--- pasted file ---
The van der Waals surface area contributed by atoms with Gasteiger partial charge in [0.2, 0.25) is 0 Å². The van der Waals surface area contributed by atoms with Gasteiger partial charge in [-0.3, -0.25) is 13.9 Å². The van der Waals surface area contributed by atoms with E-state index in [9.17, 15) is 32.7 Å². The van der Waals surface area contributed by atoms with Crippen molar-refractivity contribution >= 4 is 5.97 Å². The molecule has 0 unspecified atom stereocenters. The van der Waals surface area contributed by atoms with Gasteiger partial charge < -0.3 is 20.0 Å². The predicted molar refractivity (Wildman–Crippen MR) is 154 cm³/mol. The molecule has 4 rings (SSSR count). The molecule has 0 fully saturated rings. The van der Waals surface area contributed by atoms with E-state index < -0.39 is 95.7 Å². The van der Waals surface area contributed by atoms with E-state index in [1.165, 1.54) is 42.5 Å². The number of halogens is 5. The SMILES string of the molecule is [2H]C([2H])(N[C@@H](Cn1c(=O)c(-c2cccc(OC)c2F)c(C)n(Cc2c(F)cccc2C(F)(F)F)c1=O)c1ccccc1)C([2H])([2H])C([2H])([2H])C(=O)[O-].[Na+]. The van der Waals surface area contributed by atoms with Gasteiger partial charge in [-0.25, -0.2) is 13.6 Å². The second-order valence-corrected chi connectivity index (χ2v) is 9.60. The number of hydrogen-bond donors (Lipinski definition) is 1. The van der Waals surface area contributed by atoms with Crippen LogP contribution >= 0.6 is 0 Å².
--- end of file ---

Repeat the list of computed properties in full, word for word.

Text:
The van der Waals surface area contributed by atoms with Gasteiger partial charge in [0.2, 0.25) is 0 Å². The van der Waals surface area contributed by atoms with Gasteiger partial charge in [-0.3, -0.25) is 13.9 Å². The van der Waals surface area contributed by atoms with E-state index in [9.17, 15) is 32.7 Å². The van der Waals surface area contributed by atoms with Crippen molar-refractivity contribution >= 4 is 5.97 Å². The molecule has 0 unspecified atom stereocenters. The van der Waals surface area contributed by atoms with Gasteiger partial charge < -0.3 is 20.0 Å². The predicted molar refractivity (Wildman–Crippen MR) is 154 cm³/mol. The molecule has 4 rings (SSSR count). The molecule has 0 fully saturated rings. The van der Waals surface area contributed by atoms with E-state index < -0.39 is 95.7 Å². The van der Waals surface area contributed by atoms with E-state index in [1.165, 1.54) is 42.5 Å². The number of halogens is 5. The SMILES string of the molecule is [2H]C([2H])(N[C@@H](Cn1c(=O)c(-c2cccc(OC)c2F)c(C)n(Cc2c(F)cccc2C(F)(F)F)c1=O)c1ccccc1)C([2H])([2H])C([2H])([2H])C(=O)[O-].[Na+]. The van der Waals surface area contributed by atoms with Gasteiger partial charge in [-0.25, -0.2) is 13.6 Å². The second-order valence-corrected chi connectivity index (χ2v) is 9.60. The number of hydrogen-bond donors (Lipinski definition) is 1. The van der Waals surface area contributed by atoms with Crippen LogP contribution >= 0.6 is 0 Å².